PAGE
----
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From Crypto Royalty to Convict: Sam Bankman-Fried's Dramatic Fall Unraveled

Sam Bankman-Fried's fall from a crypto billionaire to a convicted felon exemplifies the risks and consequences in the volatile crypto industry.

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Quadri Adejumo
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From Crypto Royalty to Convict: Sam Bankman-Fried's Dramatic Fall Unraveled

From Crypto Royalty to Convict: Sam Bankman-Fried's Dramatic Fall Unraveled

Two years ago, Sam Bankman-Fried was a 30-year-old multibillionaire living in a $35 million Bahamas penthouse, partying with his pals while running one of the world's most valuable crypto companies. Today, he's a 32-year-old inmate at the Metropolitan Detention Center in Brooklyn, waiting for a judge to tell him how long he'll spend behind bars for masterminding one of the biggest financial frauds in American history, in the words of U.S. Attorney Damian Williams.

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From Penthouse to Prison: The Rapid Downfall

Bankman-Fried, the founder and former CEO of failed crypto exchange FTX, will head on Thursday to a federal court in downtown Manhattan where U.S. District Judge Lewis Kaplan will deliver his sentencing. Prosecutors have recommended a prison sentence of 40 to 50 years. It took jurors only about three hours of deliberations in November to find Bankman-Fried guilty of all seven criminal accounts against him. For a high-profile, monthlong trial that involved nearly 20 witnesses and hundreds of exhibits, experts said at the time that they'd never seen such a speedy decision.

The Rise of a Crypto Empire

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It started with the Kimchi Swap. In 2017, as a quant trader at Jane Street, Bankman-Fried noticed something funny when he looked at bitcoin pricing on CoinMarketCap.com. Instead of a uniform price across exchanges, Bankman-Fried would sometimes see a 60% difference in the value of the digital currency. His immediate instinct, he said, was to get in on the arbitrage trade, buying bitcoin on one exchange and selling it back on another, pocketing the difference. That's the lowest hanging fruit, Bankman-Fried told CNBC in September 2022. The arbitrage opportunity was especially compelling in South Korea, where the exchange listed price of bitcoin was significantly higher than in other countries. It was dubbed the Kimchi Premium, a reference to the traditional Korean side dish of salted and fermented cabbage.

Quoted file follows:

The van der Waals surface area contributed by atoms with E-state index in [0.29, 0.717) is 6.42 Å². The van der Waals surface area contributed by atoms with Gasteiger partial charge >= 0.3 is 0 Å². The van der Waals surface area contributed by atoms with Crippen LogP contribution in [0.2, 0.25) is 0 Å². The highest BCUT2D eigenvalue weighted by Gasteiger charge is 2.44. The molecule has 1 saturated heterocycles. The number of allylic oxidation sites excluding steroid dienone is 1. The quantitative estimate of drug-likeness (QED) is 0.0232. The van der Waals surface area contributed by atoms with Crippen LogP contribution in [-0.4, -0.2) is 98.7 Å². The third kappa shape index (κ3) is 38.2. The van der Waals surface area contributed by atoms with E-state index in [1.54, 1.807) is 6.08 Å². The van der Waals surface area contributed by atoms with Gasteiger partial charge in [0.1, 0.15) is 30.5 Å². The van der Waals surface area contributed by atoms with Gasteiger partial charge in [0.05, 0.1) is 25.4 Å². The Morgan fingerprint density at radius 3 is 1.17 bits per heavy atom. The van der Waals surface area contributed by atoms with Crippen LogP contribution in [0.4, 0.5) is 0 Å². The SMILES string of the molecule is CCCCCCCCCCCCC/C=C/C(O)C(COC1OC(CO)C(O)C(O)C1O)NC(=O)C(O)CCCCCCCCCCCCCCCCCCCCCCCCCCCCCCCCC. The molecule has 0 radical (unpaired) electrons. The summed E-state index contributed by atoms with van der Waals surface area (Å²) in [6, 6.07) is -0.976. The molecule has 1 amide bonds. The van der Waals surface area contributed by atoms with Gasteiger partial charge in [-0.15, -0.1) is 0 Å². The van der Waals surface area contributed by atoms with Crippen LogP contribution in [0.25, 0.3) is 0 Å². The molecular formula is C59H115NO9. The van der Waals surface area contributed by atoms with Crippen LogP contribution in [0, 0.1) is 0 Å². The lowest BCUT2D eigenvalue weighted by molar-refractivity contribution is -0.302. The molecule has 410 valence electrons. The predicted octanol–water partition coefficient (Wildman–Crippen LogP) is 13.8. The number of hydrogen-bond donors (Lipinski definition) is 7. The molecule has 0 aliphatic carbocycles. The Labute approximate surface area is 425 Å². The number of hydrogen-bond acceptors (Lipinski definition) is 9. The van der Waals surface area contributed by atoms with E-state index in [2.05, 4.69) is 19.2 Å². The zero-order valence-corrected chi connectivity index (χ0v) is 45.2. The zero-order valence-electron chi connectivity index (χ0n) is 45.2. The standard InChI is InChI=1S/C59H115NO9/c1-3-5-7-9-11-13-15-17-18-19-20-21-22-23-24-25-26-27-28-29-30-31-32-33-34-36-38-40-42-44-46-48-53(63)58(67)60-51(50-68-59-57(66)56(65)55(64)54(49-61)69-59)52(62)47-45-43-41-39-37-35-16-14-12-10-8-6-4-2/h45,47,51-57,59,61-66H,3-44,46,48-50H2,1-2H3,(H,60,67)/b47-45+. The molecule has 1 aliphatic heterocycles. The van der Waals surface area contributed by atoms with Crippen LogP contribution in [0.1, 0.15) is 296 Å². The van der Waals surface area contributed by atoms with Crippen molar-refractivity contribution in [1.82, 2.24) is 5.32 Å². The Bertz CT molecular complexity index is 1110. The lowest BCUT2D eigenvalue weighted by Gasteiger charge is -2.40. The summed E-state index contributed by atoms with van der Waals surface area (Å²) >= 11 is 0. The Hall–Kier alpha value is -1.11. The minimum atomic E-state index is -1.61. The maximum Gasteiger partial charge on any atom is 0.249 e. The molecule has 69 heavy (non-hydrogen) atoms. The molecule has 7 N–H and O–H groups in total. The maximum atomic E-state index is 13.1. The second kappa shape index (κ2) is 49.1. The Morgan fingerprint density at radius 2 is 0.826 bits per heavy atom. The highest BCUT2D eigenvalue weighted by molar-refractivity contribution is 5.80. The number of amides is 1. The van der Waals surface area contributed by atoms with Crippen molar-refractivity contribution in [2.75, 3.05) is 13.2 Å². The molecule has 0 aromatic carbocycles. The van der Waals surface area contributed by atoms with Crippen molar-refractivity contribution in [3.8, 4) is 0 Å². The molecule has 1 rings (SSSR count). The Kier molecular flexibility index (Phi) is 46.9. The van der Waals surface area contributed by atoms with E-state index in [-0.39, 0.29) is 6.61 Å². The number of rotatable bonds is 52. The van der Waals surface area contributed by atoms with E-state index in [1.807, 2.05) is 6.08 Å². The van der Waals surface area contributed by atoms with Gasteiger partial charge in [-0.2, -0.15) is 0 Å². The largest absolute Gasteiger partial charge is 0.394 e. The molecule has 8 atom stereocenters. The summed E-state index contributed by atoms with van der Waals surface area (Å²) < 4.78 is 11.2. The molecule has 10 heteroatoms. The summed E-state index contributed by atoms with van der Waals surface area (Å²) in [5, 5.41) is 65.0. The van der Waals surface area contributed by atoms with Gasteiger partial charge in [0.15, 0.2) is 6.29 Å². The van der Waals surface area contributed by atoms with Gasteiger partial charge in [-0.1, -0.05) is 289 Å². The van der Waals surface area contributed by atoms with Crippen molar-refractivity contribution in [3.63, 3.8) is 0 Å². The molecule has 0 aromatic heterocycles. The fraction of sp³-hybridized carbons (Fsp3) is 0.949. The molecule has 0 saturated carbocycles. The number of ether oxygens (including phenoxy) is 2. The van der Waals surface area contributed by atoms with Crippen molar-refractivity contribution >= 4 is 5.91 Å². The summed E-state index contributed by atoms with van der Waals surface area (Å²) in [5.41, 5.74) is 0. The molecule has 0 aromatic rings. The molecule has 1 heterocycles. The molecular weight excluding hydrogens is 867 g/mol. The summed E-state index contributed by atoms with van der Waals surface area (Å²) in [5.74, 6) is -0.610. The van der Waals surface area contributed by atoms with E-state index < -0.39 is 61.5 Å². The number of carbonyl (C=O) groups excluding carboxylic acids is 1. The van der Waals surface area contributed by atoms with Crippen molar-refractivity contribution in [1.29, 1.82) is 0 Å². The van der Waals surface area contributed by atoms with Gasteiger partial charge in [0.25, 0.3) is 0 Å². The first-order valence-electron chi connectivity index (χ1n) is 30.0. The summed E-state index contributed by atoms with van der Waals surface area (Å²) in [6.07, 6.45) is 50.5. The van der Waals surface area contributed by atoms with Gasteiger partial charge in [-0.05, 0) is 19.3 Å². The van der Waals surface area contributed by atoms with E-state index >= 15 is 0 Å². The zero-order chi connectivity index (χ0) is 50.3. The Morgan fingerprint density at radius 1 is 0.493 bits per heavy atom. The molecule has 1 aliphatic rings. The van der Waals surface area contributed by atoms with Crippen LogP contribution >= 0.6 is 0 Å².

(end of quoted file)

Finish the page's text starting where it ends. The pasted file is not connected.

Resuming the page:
The Fall of FTX and Bankman-Fried's Empire

Then the market turned. The so-called crypto winter of 2022 wiped out hedge funds and lenders across the crypto universe. Bankman-Fried boasted that he and his enterprise were immune. Behind the scenes, Alameda was borrowing money to invest in failing digital asset firms to keep the industry afloat. May of 2022 brought the crash of stablecoin Luna, creating a domino effect that sent crypto prices plunging and devastating other lenders. Alameda had borrowed from lenders including Voyager Digital and BlockFi, which both ended up going bankrupt. Alameda secured its loans with FTT tokens minted by FTX. Bankman-Fried's empire controlled the vast majority of the

This case serves as a stark reminder of the volatility and unpredictability of the crypto market, as well as the importance of transparency and regulation. Bankman-Fried's journey from a high-flying crypto entrepreneur to a convicted felon underscores the potential consequences of unchecked ambition and the fragility of digital asset empires built on unstable foundations. As the crypto community and its investors reflect on this saga, the story of Bankman-Fried's rise and fall will likely influence the industry's path forward, fostering a greater emphasis on accountability and sustainable practices.

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